My Cat Smells Like Poop: 6 Causes & Solutions
Cats are known for being regal and well-groomed creatures. They spend much of their time throughout the day licking their fur clean. Not only that, but most cats absolutely hate the idea of getting dirty. They tend to avoid mud, moisture, and anything else that could ruin all the grooming they do!
So, it might come as a surprise whenever your feline friend starts to wreak of poop.
While you might be tempted to give your kitty a good bath, it's important to find the root cause of the issue first. Understanding why your cat is smelling this way can help you address potentially serious problems before they have any long-term effects.
Here are some common causes why your cat may suddenly smell like poop and what you can do to solve the issue.
6 Reasons Why Your Cat May Smell Like Poop
#1. Gastrointestinal Problems
One of the most common causes of that foul-smell is an upset stomach. Cats are quite sensitive to food. Low-quality food filled with unnecessary fillers and a lack of essential vitamins can do a number on your cat's system.
Felines are prone to experiencing flatulence, diarrhea, and a host of other unsettling problems. Not only can gas cause that smell to creep up every once in a while, but diarrhea can stick to the fur and leave a lasting odor.
- What You Can Do
Take a look at the litter box and see if you can see signs of diarrhea or vomiting. If you're able to, take a look at your kitten's bum as well. If there are bits of dried feces, you can use a moist towel to clean it off.
Then, consider changing their diet to high-quality food. Stick with natural protein-rich foods. Make the switch gradual. Introduce the new food slowly over the course of a week to ensure that the problem doesn't worsen.
#2. Filthy Litter Box
Adult cats do a pretty good job of keeping their litter box clean. However, younger kittens haven't learned those habits just yet. They are known to roll around the litter and play in the mess. I
f you haven't cleaned out the box, they could be getting urine and feces in their fur!
- Possible Solutions
Your best bet would be to immediately clean out the litter box. It's important to stay on top of a regular cleaning schedule if possible. Young kittens will take any opportunity they can to play in the litter.
While it's frustrating now, they will eventually grow out of it. For now, just make sure to keep the litter box clean at all times.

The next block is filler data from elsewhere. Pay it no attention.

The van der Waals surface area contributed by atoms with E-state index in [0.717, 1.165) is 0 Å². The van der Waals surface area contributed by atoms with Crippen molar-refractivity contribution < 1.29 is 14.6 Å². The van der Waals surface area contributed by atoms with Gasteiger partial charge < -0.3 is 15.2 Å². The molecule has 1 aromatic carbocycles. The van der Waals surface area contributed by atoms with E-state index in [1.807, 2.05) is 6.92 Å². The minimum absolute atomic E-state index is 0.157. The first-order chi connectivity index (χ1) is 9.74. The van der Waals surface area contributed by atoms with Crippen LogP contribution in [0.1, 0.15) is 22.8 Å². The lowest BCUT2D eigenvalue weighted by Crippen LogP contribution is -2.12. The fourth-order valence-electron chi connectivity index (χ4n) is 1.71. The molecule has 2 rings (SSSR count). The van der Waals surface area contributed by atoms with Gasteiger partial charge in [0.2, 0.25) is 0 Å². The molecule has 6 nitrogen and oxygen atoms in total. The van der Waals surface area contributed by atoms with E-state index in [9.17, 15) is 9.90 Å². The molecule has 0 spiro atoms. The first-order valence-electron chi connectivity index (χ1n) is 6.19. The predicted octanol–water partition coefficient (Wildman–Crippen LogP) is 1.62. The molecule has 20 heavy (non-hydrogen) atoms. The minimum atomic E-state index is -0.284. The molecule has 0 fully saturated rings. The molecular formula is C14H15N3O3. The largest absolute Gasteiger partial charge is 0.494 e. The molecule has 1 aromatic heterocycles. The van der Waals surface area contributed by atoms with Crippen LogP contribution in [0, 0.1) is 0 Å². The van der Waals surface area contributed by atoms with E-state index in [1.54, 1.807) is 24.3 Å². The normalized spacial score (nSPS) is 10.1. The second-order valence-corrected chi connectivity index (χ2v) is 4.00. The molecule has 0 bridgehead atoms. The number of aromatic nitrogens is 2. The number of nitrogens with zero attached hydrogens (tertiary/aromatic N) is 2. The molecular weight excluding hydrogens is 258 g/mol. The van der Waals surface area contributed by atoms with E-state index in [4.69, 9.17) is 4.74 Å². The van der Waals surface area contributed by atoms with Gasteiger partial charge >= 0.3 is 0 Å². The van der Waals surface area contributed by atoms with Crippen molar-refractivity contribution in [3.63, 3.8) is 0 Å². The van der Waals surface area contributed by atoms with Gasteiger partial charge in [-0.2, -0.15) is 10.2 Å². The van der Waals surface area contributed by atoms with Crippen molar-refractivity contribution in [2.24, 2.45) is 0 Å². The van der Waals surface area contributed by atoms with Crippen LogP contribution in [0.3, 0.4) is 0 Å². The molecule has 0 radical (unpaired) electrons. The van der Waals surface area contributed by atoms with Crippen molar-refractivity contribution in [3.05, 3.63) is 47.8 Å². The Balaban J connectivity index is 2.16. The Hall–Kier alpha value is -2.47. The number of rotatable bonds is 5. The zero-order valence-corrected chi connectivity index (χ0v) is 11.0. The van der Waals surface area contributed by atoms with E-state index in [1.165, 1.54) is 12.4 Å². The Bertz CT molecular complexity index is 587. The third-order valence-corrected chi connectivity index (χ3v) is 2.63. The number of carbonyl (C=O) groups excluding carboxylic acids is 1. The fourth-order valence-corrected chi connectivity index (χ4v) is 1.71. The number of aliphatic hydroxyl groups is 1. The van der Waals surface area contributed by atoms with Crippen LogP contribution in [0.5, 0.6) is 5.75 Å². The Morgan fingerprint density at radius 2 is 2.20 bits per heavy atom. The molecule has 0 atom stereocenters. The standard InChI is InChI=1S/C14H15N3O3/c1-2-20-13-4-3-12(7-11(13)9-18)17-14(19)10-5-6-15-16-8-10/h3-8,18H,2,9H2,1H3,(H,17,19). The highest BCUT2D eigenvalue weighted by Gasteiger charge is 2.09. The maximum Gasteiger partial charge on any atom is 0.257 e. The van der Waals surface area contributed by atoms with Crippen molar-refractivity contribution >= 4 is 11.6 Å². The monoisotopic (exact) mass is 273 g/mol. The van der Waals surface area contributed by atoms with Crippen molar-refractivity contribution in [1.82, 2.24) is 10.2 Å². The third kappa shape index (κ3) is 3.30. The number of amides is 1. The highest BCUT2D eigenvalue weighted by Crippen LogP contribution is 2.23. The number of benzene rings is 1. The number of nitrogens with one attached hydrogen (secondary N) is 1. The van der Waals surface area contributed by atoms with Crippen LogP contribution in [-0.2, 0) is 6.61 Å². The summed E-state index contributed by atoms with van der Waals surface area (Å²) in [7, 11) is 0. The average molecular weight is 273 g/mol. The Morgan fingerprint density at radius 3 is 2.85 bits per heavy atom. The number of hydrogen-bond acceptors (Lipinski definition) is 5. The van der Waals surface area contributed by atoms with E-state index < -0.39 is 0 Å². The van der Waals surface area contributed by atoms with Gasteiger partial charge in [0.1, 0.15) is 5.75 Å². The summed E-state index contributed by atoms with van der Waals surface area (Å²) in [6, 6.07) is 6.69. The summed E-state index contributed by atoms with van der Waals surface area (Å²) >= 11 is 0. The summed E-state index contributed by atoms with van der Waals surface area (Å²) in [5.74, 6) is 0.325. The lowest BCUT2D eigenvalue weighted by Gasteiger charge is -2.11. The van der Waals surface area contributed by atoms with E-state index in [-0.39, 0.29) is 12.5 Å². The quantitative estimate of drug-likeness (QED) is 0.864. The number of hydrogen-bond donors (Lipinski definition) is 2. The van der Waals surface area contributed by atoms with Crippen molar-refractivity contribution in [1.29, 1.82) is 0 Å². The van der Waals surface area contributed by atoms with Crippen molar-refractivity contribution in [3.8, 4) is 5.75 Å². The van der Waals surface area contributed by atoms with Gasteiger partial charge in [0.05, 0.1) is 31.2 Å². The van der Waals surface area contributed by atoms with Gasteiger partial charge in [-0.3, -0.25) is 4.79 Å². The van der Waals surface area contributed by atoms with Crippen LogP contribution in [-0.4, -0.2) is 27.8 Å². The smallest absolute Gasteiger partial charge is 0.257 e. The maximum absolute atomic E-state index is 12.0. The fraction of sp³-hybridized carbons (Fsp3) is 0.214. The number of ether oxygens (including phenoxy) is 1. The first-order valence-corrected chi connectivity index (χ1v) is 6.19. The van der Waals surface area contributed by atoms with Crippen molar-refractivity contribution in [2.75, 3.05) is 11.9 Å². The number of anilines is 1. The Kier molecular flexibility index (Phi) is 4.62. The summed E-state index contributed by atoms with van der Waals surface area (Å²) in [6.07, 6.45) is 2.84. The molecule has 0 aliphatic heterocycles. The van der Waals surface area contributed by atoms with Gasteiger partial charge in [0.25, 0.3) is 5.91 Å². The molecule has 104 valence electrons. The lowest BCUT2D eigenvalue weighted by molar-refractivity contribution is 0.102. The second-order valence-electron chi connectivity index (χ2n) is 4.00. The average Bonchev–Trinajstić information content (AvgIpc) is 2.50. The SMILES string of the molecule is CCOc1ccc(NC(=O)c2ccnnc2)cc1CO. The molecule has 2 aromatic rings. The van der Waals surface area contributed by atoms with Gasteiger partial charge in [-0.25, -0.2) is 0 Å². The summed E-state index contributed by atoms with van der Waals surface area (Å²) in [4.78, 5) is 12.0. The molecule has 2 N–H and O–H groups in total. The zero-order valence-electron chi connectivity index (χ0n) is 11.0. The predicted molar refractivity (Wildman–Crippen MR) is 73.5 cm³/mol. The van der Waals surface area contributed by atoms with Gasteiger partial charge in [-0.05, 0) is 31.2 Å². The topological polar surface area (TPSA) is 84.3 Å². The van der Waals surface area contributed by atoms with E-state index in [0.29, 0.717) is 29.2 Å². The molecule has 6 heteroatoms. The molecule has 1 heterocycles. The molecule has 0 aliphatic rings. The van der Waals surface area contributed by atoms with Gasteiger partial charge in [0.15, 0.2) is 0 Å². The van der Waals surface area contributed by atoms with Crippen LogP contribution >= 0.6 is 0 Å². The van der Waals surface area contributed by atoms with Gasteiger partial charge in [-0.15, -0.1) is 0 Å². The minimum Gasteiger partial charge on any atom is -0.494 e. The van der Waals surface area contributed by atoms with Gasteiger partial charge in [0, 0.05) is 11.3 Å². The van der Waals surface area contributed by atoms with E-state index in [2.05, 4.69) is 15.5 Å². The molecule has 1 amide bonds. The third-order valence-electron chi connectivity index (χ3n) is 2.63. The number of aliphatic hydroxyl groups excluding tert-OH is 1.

#3. Anal Gland Problems
Sometimes, that awful smell is caused by swollen and infected anal glands. The anal glands are located around the anus. Whenever your cat does their business, the glands excrete fluids. Unfortunately, they can become infected. This prevents the glands from emptying as normal.
The good news is that this is a relatively common issue that can be taken care of. Many cats and dogs experience this problem from time to time.
- What You Can Do
We recommend taking your cat to the vet. While it is possible to relieve the glands at home, it can be a difficult task. It's not a particularly enjoyable event for you or your cat. A vet can get the job done swiftly and efficiently to minimize discomfort for your cat.
#4. Grooming Difficulties
Does your cat have arthritis or mobility issues? What about long and thick fur? If so, your cat might be having difficulties performing their normal grooming activities.
Older cats aren't as flexible as they once were. This makes it hard to reach those sensitive bits for cleaning. You might see bits of feces sticking to their fur, which is causing the smell.
The same goes for long-haired cats. Usually, these cats will learn how to groom themselves properly over time. However, that doesn't stop the occasional mat from forming.
Mats around the bum are pretty common. When you throw poop into the mix, it's just a nasty odor trap waiting to happen.
- Possible Solutions
If your cat is dealing with arthritis, consult with your vet. There are several things you can do to ease the pain.
Medications and supplements can help make your kitty more mobile, which will make it easier for them to groom.
As for mats and grooming difficulties, many owners recommend professional grooming. Groomers can shave the hair down on your cat's rear end, which will reduce the risk of mats in the future.
#5. Urinary Tract Infections
Urinary tract infections are surprisingly common in cats. Bacteria can cause inflammation. It also happens to result in very strong odors.
- What You Can Do
The only thing you can do for cats with a urinary tract infection is to take them to a vet. This condition can be very painful for your feline, so don't hesitate to get treatment.
Your vet will diagnose the problem and recommend medications to get rid of the infection quickly.
#6. Parasitic Infections
Finally, your cat may be experiencing a parasitic infection. Giardia and worms are known to wreak havoc on a feline's body. These parasites will leach nutrients from your cat's system and cause extreme diarrhea.
Gastrointestinal problems will result in diarrhea, bloating, and more.
- What to Do
Bring your kitty to a vet as soon as you start noticing signs of infection. You might see worms in the litter box. Greasy feces is another tell-tale sign of infection.
Your vet may require stool samples to determine what kind of parasite is affecting your cat. From there, they can prescribe medications to tackle the problem and provide relief.
Dealing with a smelly cat is never fun. However, you must address the problem as soon as possible. Treat that foul odor as a symptom. It's not normal for cats to smell like feces. If they do, there could be a serious underlying cause.
Once you face the problem head-on, your cat should go back to their normal pristinely-groomed self.